Big news this week has been the independence ballot in Catalonia. This part of Spain is apparently the size of Belgium and there is a strong urge for self-determination. The Spanish government says the vote is illegal and told police to seize ballot boxes. Awful violence ensued. (Catalonia is apparently an economic powerhouse for Spain.)
I find the regional variations of Spain interesting and evocative. I know a little about the Basque desire for their own country, now less intense and much less violent. The Basque territories do extend into southern France, which is an added complication. Books like George Orwell’s ‘Homage to Catalonia’ and Laurie Lee’s ‘As I Walked Out One Midsummer Morning’ have added to the mystique. In my own experience, Mrs O’s Andalusian/ Spanish gypsy accent, acquired in her childhood, was mocked in more Madridean areas. She points out that Catalonia was treated apallingly under the Franco regime.
Despite this, it’s not my place to give an opinion on the Catalonian issue, apart of course to condemn violence of any sort. However it does have many connections with other self-determination issues, some of them closer to home. What about Scotland? What about Wales, Northern Island? What about Cornwall and Cambridge?
Cambridge? There was an intriguing little development just after the Brexit vote, in which some people in Cambridge thought they should become independent so they could stay in Europe. More widely discussed in the country as a whole was the contentious issue that although there was a majority of the vote for Brexit, this was not a majority of the electorate.
The independence movement of Cambridge might enjoyably view that wonderful film, ‘Passport to Pimlico’, which gives a great fictional account of how the Pimlico area of London declares independence. That bid failed; but apparently 30 new nations have come into existence since 1990, such as Montenegro and South Sudan. Even more fascinating is the existence of ‘micronations’, small areas claiming sovereignty but not recognised by any other nation or organisation such as the U.N. (See Micronations on Wikipedia.) Examples of these are The Republic of Molossia, The Kingdom of EnenKio, and The Kingdom of Haye On Wye. Really. Sealand, based on a fort in the North Sea, is often called a micronation but still claims to be a sovereign state with de facto recognition by the UK and Germany.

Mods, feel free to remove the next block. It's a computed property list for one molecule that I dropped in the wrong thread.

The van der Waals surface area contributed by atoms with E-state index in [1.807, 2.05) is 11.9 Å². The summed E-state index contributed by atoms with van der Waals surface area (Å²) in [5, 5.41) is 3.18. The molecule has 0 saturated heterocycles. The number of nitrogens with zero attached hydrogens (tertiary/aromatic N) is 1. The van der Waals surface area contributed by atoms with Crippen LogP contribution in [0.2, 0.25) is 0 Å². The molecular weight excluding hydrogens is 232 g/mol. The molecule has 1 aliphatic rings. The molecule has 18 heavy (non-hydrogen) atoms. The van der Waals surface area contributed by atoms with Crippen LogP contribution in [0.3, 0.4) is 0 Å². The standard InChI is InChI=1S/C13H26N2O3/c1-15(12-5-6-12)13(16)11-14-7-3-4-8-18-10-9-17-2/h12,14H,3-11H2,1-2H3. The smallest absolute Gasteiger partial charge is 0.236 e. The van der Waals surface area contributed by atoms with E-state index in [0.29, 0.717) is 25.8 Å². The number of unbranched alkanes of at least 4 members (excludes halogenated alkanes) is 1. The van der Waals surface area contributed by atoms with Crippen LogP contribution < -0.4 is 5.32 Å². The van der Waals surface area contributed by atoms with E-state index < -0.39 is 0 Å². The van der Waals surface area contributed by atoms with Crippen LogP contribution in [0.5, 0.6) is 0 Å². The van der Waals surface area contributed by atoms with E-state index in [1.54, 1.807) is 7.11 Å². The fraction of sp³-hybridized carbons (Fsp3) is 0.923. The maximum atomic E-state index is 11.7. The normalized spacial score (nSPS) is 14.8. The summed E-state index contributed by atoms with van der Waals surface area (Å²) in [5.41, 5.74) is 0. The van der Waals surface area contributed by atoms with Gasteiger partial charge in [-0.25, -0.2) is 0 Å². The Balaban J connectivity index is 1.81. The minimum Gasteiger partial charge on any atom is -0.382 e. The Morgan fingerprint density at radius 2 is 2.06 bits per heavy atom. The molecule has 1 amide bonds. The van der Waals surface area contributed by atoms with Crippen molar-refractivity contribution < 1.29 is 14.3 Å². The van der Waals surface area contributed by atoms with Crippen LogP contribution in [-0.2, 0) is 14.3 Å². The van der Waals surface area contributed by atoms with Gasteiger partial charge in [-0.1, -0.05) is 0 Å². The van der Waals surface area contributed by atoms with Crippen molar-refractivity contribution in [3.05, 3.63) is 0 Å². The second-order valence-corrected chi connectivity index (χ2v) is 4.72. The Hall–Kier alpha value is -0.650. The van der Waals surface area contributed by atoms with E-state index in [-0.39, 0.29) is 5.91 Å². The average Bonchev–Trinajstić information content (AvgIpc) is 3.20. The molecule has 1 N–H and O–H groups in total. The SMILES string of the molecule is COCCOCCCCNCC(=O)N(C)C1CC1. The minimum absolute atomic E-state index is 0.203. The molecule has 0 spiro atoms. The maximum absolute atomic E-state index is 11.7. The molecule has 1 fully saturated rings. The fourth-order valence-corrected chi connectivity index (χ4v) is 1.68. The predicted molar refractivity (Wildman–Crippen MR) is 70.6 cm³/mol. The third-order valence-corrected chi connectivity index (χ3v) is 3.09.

It should be pointed out that lots of these micronations are either tongue in cheek, reactions to a particular issue, or financial operations. There are also historical enclaves. I’m intrigued by the idea that some groups declare themselves a nation across the internet, without geographical commonalities.
(The series of books starting with ‘Europe in Autumn’, by Dave Hutchinson, takes as its setting a Europe which has fragmented into small states, sometimes cities, and one which is a railway line. Recommended.)
All this begs several questions. What gives people the right to self-determination? What sort of democratic process makes the decision to leave a super-national grouping, such as the EEC, acceptable? What constitutes a legitimate majority of an area or group to attempt independence? A simple majority of voters? A majority of those eligible to vote? If there is a clear majority, what will the outcome be?
The final, huge question is of course: What is a nation?
There are no easy answers to these questions, as the people of Catalonia are finding out.
(Flags of micronations declared as free to use or share in image search.)
[Although I have said I don’t feel it’s my place to express an opinion on Catalonia, can anybody please expain why the Spanish government didn’t let the Catalan referendum go ahead and then ignore it or stall any action because their courts had said it was illegal?]